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Art Mirrors Life in The Real O’Neals Premiere

Art Mirrors Life in The Real O’Neals Premiere

Noah Galvin

The Advocate spoke with out star Noah Galvin about coming-out lessons in the real world as well as the ABC show.

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Noah Galvin is the only out person in a heterosexual-heavy space. He's disappointed by the lack of other out people. As a result, he tries to pressure closeted folks to come out and join his cause.

This is the main storyline of the season 2 premiere of The Real O'Neals, an ABC comedy that centers around a gay teen in a Catholic family. In the episode, Kenny, played by out actor Noah Galvin, launches an LGBT club in his high school. "If I build it, they will come out," he reasons, fantasizing queer students rushing to join because, "I've done a lot for them."

He's disappointed by the turnout: just one student named Allison. "I wear a lot of brown and blend in," she says in a monotone voice, becoming a foil for the peppy and rainbow-sock wearing Kenny. When he learns Allison is still closeted to her family -- it's National Coming Out Day on the show as well as the date it aired on Tuesday -- Kenny urges her to come out to them. Later, he realizes such an act might endanger her safety.

For those who have followed Galvin's real-life drama this year, the essence of this story will sound familiar. Galvin, 22, ignited a storm of controversy in June when he blasted casting directors who discriminated against gay talent as well as closeted actors for the "wishy-washy bullshit" that perpetuates a culture of bias. Some of this overall outrage is warranted. He remains one of the only out actors playing a gay man on network television, a sad reality that is rooted in a system that many perceive as discriminatory.

He later apologized for the Vulture interview, which used vulgar language to describe closeted actors. Galvin had choice words for Colton Haynes, in particular. He called the newly out Arrow actor "the worst" for his practice of gay-baiting fans while remaining in the glass closet. Galvin was unaware of Haynes' past. In his cover story for Out magazine, Haynes revealed a troubled upbringing in Kansas in a place where "you just couldn't be gay." His father took his own life, and there were those that unfairly blamed Haynes' sexual orientation for the act.

There are several parallels between Galvin and his fictional counterpart. Like Kenny, Galvin had a relatively easy coming out. There was no risk of violence or being kicked out of his home. He explained this privilege in a recent conciliatory op-ed in Out magazine, as well as the "understanding that for some, coming out can be dangerous, and for many, staying in the closet is the bravest option."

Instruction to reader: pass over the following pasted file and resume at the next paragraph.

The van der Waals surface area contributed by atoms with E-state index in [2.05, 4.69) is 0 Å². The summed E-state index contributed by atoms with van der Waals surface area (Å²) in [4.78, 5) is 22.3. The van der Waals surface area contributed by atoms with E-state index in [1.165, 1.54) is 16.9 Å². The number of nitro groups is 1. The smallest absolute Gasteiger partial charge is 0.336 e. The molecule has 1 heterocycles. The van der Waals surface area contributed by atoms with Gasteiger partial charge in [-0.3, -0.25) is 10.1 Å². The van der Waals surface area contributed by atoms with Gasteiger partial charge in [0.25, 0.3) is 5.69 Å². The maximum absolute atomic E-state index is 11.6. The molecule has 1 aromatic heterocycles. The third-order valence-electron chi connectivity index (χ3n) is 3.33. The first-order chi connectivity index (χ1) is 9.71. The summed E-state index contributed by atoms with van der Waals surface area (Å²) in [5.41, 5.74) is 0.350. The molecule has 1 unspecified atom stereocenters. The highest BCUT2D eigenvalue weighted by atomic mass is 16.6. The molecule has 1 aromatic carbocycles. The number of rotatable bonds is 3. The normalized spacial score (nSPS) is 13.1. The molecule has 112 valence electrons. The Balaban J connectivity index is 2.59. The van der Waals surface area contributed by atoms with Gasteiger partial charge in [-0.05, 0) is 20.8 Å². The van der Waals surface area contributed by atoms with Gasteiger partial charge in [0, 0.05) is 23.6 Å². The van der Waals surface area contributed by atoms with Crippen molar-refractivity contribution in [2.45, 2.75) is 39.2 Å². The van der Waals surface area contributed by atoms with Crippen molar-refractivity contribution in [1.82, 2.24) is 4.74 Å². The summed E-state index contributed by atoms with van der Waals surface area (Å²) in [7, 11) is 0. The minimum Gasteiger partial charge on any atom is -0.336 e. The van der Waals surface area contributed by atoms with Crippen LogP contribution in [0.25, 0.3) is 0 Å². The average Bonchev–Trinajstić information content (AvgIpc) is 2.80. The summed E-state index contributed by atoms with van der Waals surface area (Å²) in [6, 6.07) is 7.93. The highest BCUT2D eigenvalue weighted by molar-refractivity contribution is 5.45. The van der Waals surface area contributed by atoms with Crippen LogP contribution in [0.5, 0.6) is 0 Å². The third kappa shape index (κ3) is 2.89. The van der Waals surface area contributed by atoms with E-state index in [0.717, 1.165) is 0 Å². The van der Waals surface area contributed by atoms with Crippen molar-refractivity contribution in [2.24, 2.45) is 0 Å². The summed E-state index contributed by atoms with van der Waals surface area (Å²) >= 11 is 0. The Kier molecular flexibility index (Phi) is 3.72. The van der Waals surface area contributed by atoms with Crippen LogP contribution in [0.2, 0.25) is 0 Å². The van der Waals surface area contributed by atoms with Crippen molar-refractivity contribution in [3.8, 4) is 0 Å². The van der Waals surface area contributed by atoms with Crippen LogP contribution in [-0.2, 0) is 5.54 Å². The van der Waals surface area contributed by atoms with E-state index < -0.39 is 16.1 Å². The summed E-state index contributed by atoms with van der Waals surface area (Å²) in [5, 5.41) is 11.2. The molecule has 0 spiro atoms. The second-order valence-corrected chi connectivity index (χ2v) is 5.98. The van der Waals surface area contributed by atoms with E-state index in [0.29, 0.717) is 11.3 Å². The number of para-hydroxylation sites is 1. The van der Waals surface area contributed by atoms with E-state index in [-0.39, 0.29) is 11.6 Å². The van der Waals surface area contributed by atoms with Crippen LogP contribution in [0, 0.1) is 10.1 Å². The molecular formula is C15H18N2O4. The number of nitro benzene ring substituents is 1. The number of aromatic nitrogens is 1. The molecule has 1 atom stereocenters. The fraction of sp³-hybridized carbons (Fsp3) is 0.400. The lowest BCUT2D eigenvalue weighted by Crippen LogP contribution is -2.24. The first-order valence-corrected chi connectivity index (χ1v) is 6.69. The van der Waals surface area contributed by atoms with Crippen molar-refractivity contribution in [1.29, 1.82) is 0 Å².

"In my interview, I was sarcastic and critical, and that distracted from what I hoped to articulate, and that's my desire for everyone to be whole and loved, regardless of where they are in the process of discovering themselves," he said.

In many ways, this message echoes what Kenny told Allison at the conclusion of the season 2 premiere. "It was wrong of me to force you to come out to your parents before you're ready. That's not my call to make," he said, adding, "It was important for me. I got caught up in my experience, and how now that I'm out, everybody else should be too. But my journey is not yours. You have to come out when it's safe and right for you."

Galvin reiterated this understanding to The Advocate at The Real O'Neals premiere Tuesday at the Paley Center in Los Angeles.

"This year, I have learned that everybody's coming-out story is different," he said. "It's something I knew, but I think being on the show and having people write to me on Twitter and DM me on Instagram and Facebook, my eyes have been opened to so many different experiences and the little nuances that come with thousands of different coming-out stories."

Regardless, Galvin stands by the core message of the interview he gave with Vulture; that in order for Hollywood to become a more welcoming place for LGBT actors, it will require closeted Hollywood players to reexamine their priorities. And coming out is part of what needs to be done in order for things to get better.

"It's gonna take actors and industry professionals to do the thing they don't want to do, and rip off that band-aid, and come out of the closet, so that it becomes -- I don't like the word normalizing -- so that it shows other people that it's not so scary. We can't think of our careers before our livelihood," he said. "Though it may limit you for a small time in your career, it shouldn't overshadow the idea of being a happy, healthy person."

Galvin also stressed that mainstream Hollywood also has an obligation to its LGBT talent.

"I would like to see casting directors and network execs ... welcome us all with open arms and not be so limited in their views on homosexuality and a thousand different things that could scare people," he concluded.

Watch The Advocate's interview with The Real O'Neals star below.

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Daniel Reynolds

Daniel Reynolds is the editor of social media for The Advocate. A native of New Jersey, he writes about entertainment, health, and politics.
Daniel Reynolds is the editor of social media for The Advocate. A native of New Jersey, he writes about entertainment, health, and politics.